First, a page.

L.A. metropolis legal professional proclaims efforts to curb gross sales of unlawful fireworks, warns of risks

L.A. city attorney announces efforts to curb sales of illegal fireworks, warns of dangers

City of Los Angeles lawyer Mike Feuer announced on Thursday that he would send injunctions to popular online and mobile fireworks stores and launch a public awareness campaign about the damage that fireworks can do to curb illegal use.

The announcement comes just over a week before July 4, and as people across Southern California and across the country have reported an increase in illegal fireworks.

The Los Angeles Police Department recorded two and a half times the number of radio calls with illegal fireworks this year, sources told KTLA earlier this week.

"Almost every corner of LA is facing a huge increase in illegal fireworks when so many of us are already nervous about the virus," Feuer said in a statement.

Feuer said lighting illegal fireworks was both dangerous and annoying.

"Between the very real risk of injury and the unacceptable impact on veterans with PTSD, children with special needs, and our pets, the nightly rush of illegal fireworks that we're experiencing must stop."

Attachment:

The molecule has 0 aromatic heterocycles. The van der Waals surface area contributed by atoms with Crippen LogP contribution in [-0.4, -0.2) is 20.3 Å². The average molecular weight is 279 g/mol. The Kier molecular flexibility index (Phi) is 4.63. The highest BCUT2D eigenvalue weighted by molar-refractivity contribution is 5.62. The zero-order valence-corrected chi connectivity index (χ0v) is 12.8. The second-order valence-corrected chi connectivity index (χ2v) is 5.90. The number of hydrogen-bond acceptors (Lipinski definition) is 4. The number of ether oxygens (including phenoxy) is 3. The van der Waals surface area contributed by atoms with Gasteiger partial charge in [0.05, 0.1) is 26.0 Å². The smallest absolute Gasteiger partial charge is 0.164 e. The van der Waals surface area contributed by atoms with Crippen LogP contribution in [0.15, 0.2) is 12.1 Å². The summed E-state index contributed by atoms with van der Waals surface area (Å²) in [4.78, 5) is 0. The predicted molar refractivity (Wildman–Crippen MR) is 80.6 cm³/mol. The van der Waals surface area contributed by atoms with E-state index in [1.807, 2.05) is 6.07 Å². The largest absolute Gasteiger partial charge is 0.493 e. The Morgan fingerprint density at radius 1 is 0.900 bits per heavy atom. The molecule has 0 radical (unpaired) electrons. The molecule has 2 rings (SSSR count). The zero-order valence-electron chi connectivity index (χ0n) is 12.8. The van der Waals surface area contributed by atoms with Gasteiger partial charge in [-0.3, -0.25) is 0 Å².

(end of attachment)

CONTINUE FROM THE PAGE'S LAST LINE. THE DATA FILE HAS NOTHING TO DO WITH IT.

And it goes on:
Animal lawyers have also spoken out against the displays.

"Loud noises like fireworks are not fun for animals," said Brenda Barnette, general manager of Los Angeles Animal Services. "A scared dog or cat can quickly slip through an open door or a tiny crack in the fence and get lost."

She added that fireworks can cause burns or be fatal if swallowed.

Officials said that accidental fireworks firing weeks before Independence Day can also be worrying for veterans and families with children with special needs.

Although it's unclear what led to an increase in sparklers this year, an expert offered his theory.

"It's a combination of people who get out, are scared and have this pent-up energy, and just around the corner is a typical fireworks holiday," said Bill Weimer, vice president and general counsel of leading US fireworks retailer Phantom Fireworks CNN. "Put the two together, consider the fact that there won't be many fireworks, and suddenly you have a formula that means people are buying more and more fireworks and buying them earlier."

Los Angeles residents can file complaints about the illegal use of fireworks.

LAPD officials also accept illegal fireworks without penalty and residents can call 877-275-5273 for advice.

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